Who I am
Growing up in the cosmopolitan suburbs of rainy London meant that I was hours away from the ocean. For a long time, it was my imagination that nurtured an interest in the marine world, helped along by well-worn books, enormous museums and beautiful documentaries. But in the long run, this would never really do. I have since made sure to connect the ocean with both my work and my home life as much as possible, whether that’s waiting for marine megafauna atop a Maldivian dhoni (dhow-like boat), snorkelling above maerl beds in the cold waters of Gairloch in western Scotland, doing a PhD on Antarctic seals, or watching waves as they crash over the cliffs at Eshaness, Shetland. Nowadays, my work focuses on the use of genetic tools for wildlife conservation and, best of all, I live just a short drive from the sea.
Where I work
Although I get the chance to work on incredible species from all around the world, most of my time is spent in a quiet office by the peaceful hills of the Pentlands, just south of the city of Edinburgh. From here I have access to bustling laboratories, powerful computer servers and academic expertise that help me deliver cutting-edge research with important applications for conservation. Occasionally though, I venture out to field sites to collect genetic samples, engage with local researchers and connect with local communities. One of these sites is in Sri Lanka, where sharks and rays are caught in fisheries every single day. Each morning, we cycle along red dusty roads, past peacocks and palm trees, to survey the daily catch at local landing sites. Critically Endangered guitarfishes and wedgefishes are a common sight, hidden in tangled gill nets at the bottom of bright blue boats. So too are long-line hooks that mean the end for many pelagic sharks, as well as bigeye and yellowfin tuna. The problem here, as in so many places across the Indian Ocean, is a lack of national management for protecting these vulnerable species, together with limited capacity for enforcing the regulations that are already in place. There are many ways to tackle these problems and one approach is encoded in DNA.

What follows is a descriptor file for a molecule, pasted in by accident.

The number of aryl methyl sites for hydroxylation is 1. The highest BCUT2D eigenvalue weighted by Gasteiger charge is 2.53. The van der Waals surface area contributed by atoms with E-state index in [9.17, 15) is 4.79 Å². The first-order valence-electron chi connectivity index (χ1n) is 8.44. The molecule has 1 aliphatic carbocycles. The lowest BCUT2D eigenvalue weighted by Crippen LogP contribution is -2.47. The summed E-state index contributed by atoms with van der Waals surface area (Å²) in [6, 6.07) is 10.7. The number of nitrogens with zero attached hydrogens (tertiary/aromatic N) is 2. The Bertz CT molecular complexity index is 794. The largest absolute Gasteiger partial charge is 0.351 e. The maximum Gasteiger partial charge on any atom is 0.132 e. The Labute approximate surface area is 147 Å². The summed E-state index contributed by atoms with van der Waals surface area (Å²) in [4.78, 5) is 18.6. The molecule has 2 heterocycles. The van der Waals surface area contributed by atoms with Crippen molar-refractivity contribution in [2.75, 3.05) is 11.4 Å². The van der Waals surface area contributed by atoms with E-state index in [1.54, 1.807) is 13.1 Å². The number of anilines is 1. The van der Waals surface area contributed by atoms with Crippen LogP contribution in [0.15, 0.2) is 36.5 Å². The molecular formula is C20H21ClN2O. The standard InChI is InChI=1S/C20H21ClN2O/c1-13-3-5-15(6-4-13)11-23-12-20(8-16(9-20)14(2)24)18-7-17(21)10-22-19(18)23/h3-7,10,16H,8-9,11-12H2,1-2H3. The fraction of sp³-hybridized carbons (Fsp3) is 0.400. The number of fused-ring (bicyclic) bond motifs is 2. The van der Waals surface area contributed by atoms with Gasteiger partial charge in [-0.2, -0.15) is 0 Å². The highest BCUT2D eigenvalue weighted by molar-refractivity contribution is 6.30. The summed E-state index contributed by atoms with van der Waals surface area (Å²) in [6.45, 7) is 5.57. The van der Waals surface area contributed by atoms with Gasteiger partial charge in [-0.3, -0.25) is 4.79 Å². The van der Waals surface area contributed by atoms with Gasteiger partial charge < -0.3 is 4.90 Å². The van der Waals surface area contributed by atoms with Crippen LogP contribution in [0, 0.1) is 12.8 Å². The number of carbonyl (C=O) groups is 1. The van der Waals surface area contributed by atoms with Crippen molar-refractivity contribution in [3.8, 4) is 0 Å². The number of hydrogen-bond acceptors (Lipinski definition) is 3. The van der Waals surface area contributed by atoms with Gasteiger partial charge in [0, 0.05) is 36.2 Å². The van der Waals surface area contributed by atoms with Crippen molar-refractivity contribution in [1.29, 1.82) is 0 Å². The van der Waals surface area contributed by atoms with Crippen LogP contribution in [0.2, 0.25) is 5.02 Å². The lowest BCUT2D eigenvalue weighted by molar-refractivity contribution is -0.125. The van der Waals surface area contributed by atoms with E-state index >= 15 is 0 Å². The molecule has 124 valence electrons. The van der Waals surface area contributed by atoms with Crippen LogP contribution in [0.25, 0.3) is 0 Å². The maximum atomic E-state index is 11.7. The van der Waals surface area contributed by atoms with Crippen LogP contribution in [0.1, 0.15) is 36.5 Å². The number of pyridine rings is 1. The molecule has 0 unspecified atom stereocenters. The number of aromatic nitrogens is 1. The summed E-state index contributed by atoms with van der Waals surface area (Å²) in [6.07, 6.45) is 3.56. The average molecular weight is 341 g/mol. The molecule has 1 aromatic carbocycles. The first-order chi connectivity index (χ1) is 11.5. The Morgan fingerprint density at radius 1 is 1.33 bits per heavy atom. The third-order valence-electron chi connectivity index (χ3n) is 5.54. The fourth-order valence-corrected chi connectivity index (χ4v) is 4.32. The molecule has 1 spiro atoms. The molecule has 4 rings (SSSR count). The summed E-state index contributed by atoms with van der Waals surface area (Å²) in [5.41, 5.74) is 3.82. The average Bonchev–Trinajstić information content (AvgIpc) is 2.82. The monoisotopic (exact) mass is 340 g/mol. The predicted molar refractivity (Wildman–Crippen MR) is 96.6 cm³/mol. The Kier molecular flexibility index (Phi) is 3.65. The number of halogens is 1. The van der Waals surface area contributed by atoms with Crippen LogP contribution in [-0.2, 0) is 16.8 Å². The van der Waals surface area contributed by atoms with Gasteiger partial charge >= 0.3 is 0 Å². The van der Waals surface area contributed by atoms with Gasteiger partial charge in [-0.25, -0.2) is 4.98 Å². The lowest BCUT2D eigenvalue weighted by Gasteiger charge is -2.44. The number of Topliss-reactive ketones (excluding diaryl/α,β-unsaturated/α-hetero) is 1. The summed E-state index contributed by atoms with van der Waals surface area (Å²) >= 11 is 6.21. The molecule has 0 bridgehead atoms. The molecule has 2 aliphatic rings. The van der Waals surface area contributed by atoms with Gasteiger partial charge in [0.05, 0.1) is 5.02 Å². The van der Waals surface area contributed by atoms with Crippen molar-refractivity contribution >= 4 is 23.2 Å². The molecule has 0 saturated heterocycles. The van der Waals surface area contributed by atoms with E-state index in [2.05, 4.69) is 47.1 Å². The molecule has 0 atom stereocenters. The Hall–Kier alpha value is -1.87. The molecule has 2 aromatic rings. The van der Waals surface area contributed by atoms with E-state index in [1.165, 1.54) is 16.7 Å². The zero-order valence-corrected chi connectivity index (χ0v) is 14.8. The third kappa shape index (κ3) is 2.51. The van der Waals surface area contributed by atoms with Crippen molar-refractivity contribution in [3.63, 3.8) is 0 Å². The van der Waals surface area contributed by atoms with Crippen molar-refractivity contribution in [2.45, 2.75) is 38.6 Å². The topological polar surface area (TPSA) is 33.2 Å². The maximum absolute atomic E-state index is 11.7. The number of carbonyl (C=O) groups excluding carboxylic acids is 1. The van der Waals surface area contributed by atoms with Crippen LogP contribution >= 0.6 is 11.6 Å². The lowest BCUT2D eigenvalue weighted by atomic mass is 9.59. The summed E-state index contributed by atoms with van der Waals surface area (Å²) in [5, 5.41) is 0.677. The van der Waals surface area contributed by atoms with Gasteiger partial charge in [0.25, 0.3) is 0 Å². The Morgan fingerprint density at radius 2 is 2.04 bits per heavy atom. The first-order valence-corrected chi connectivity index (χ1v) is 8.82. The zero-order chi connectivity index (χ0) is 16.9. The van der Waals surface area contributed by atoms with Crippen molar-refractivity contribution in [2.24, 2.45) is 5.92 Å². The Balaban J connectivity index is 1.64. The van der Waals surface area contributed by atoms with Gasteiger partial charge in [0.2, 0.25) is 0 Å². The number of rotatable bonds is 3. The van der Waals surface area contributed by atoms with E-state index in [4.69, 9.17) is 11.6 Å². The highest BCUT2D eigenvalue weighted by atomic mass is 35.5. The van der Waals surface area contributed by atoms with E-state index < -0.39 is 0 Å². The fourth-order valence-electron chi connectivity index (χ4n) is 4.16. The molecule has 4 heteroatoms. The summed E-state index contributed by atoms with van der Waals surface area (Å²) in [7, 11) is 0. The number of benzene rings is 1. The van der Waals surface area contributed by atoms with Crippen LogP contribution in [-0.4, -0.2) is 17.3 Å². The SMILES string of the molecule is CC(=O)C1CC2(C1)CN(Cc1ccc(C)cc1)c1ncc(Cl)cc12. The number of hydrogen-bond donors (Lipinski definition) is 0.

What I do
My research focuses on the use of genetic tools for filling knowledge gaps and building capacity in fishing hotspots like Sri Lanka. DNA analysis is a powerful method for confidently drawing lines around the shark and ray populations of the world. This level of understanding is crucial for delivering national management recommendations that will help protect our marine life. Genetic data can also be used to uncover the species origin of wildlife products. This is especially important for elasmobranchs, where specimens can often be difficult to identify by eye, and opens the opportunity for effective monitoring and control of fisheries and trade.
In this project funded by the Save Our Seas Foundation, we are focusing on characterising population structure and diversity of the bowmouth guitarfish, the world’s most wide-ranging and evolutionarily distinct species in the wedgefish family. This information will help to underpin the development of species-specific management actions that aim to protect this vulnerable species well into the future. Alongside this, we will improve capacity within Sri Lanka to carry out genetic-based species identification by training local marine biologists to use rapid and cost-effective DNA sequencing technology. With the knowledge and skills on the ground to effectively monitor the elasmobranch trade, Sri Lanka will be in a stronger position to minimise illegal and unsustainable fishing activities.